“If you choose an answer at random, what is your probability of being correct?” The question is, I think, pragmatically ambiguous. It features neither lexical nor structural ambiguity, yet the joke hinges on understanding the question in more than one way.
A table of language-related panels and activities at the American Anthropological Association’s 2013 Annual Meeting
Why am I uncomfortable with talk of evolution in the news? Maybe I’m hearing echoes of Herbert Spencer. A brief exploration of Terry Gross and Daniel Lieberman’s discussion of The Story of the Human Body, and my own discomfort with the necessary simplification of complex ideas
The Committee on World Anthropologies of the American Anthropological Association announces a web-based seminar from the World Council of Anthropology Associations, “Language and anthropological knowledge”, through 15 October.
Recommendations for seeking letters of recommendation to graduate school from Judy Pine, Paul Garrett, Margaret Buckner, Oona Schmid, and Shannon Bischoff
From the American Anthropological Association blog we learn that the 100 articles most downloaded from Anthrosource during 2012 will be ungated for the summer. Anyone interested can read the articles on the Wiley Online Library during this period. The Top 100 list includes a number of terrific articles related to linguistic anthropology.
In this guest post Anna Marie Trester, Director of the MA in Language and Communication (MLC) at Georgetown University, explains how the linguistic theory of deictics can help job seekers think about themselves from potential employers’ points of view.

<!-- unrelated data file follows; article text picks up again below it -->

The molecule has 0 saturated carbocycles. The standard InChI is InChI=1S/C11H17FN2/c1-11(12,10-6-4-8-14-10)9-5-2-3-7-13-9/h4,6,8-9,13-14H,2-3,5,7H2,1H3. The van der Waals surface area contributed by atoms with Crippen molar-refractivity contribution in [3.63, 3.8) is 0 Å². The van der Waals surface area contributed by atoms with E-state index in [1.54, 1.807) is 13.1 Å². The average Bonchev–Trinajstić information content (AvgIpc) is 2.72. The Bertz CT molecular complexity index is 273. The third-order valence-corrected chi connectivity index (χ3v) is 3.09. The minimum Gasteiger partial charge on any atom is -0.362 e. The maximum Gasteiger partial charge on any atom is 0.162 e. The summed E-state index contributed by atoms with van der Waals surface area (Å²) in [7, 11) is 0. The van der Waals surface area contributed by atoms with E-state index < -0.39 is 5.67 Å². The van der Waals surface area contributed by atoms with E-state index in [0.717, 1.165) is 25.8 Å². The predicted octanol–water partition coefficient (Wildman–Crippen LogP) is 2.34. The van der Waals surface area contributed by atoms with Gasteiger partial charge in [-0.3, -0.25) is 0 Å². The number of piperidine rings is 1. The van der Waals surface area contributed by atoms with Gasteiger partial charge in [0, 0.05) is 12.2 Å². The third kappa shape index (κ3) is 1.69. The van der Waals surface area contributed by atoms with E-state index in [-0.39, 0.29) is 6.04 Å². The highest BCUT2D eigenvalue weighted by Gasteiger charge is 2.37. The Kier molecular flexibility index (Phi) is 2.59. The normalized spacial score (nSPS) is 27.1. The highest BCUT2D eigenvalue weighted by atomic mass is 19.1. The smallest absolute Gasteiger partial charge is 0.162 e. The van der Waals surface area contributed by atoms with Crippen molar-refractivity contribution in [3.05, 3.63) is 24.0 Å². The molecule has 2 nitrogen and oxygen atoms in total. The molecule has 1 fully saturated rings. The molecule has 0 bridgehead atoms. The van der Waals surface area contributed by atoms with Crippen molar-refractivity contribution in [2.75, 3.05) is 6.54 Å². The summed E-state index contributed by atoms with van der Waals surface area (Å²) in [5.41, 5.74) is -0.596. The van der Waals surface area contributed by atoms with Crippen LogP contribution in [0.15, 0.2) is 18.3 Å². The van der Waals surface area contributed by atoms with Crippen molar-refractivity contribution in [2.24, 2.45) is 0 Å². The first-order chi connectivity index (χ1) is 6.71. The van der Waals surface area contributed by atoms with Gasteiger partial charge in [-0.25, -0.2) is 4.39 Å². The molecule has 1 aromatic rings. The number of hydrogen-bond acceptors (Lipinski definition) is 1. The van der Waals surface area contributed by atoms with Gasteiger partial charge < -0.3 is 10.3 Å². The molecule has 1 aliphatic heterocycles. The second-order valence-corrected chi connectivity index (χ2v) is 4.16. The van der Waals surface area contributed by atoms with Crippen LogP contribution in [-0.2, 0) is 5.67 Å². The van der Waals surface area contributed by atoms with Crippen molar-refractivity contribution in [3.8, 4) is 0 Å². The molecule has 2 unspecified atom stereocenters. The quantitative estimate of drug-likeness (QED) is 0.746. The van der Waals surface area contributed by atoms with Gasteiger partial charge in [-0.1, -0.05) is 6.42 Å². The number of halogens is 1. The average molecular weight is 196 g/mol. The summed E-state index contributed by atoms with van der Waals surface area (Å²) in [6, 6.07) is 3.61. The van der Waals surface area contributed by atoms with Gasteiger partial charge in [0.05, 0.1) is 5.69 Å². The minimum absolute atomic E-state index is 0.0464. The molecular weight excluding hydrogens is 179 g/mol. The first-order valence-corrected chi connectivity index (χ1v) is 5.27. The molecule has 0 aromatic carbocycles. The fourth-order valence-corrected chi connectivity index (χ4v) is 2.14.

Elections for American Anthropological Association positions, including President-Elect, Executive Board members, and several committee positions, as well as elections for the Society for Linguistic Anthropology and other sections are open now until 31 May, 2013.
Members of SLA and AAA are issuing calls for papers to join panels for the AAA annual meeting via linguistic anthropology email list LINGANTH. Links to recent calls are here.
Gabriel Arana recently published a defense of creaky voice at The Atlantic. He notes that recent criticism of young women’s use of creaky voice, or “vocal fry”, is part of a long tradition of critiquing the speaking styles of less powerful groups of people. Arana’s conclusion that “normative judgments about linguistic prestige are relative, and merely reflect social attitudes” is absolutely correct and well-known to linguistic anthropologists and other scholars of language. The particular speech patterns he analyses to support his conclusion – up-talk, like, and creak – are somewhat questionable, however.